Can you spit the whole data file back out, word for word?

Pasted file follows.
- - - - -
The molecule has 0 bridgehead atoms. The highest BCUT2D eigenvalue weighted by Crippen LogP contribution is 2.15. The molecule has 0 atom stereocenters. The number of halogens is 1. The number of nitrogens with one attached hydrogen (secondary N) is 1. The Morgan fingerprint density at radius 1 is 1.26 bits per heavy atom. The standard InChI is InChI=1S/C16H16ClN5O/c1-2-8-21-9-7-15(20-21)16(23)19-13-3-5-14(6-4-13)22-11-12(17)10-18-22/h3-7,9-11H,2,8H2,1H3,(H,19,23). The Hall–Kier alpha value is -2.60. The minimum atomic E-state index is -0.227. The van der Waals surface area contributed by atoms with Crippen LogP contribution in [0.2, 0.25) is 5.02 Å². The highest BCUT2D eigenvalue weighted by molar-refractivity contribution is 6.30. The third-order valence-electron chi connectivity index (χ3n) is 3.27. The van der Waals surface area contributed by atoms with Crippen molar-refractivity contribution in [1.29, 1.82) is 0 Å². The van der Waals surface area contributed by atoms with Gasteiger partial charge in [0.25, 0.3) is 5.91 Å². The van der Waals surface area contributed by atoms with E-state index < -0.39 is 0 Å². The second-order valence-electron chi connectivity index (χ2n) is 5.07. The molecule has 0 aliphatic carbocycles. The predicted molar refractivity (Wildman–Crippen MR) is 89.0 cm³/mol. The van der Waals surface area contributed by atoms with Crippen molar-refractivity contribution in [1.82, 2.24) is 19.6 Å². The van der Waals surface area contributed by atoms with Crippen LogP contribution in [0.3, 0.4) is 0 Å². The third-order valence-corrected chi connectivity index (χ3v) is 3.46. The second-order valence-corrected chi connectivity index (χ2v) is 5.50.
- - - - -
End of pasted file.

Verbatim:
The molecule has 0 bridgehead atoms. The highest BCUT2D eigenvalue weighted by Crippen LogP contribution is 2.15. The molecule has 0 atom stereocenters. The number of halogens is 1. The number of nitrogens with one attached hydrogen (secondary N) is 1. The Morgan fingerprint density at radius 1 is 1.26 bits per heavy atom. The standard InChI is InChI=1S/C16H16ClN5O/c1-2-8-21-9-7-15(20-21)16(23)19-13-3-5-14(6-4-13)22-11-12(17)10-18-22/h3-7,9-11H,2,8H2,1H3,(H,19,23). The Hall–Kier alpha value is -2.60. The minimum atomic E-state index is -0.227. The van der Waals surface area contributed by atoms with Crippen LogP contribution in [0.2, 0.25) is 5.02 Å². The highest BCUT2D eigenvalue weighted by molar-refractivity contribution is 6.30. The third-order valence-electron chi connectivity index (χ3n) is 3.27. The van der Waals surface area contributed by atoms with Crippen molar-refractivity contribution in [1.29, 1.82) is 0 Å². The van der Waals surface area contributed by atoms with Gasteiger partial charge in [0.25, 0.3) is 5.91 Å². The van der Waals surface area contributed by atoms with E-state index < -0.39 is 0 Å². The second-order valence-electron chi connectivity index (χ2n) is 5.07. The molecule has 0 aliphatic carbocycles. The predicted molar refractivity (Wildman–Crippen MR) is 89.0 cm³/mol. The van der Waals surface area contributed by atoms with Crippen molar-refractivity contribution in [1.82, 2.24) is 19.6 Å². The van der Waals surface area contributed by atoms with Crippen LogP contribution in [0.3, 0.4) is 0 Å². The third-order valence-corrected chi connectivity index (χ3v) is 3.46. The second-order valence-corrected chi connectivity index (χ2v) is 5.50.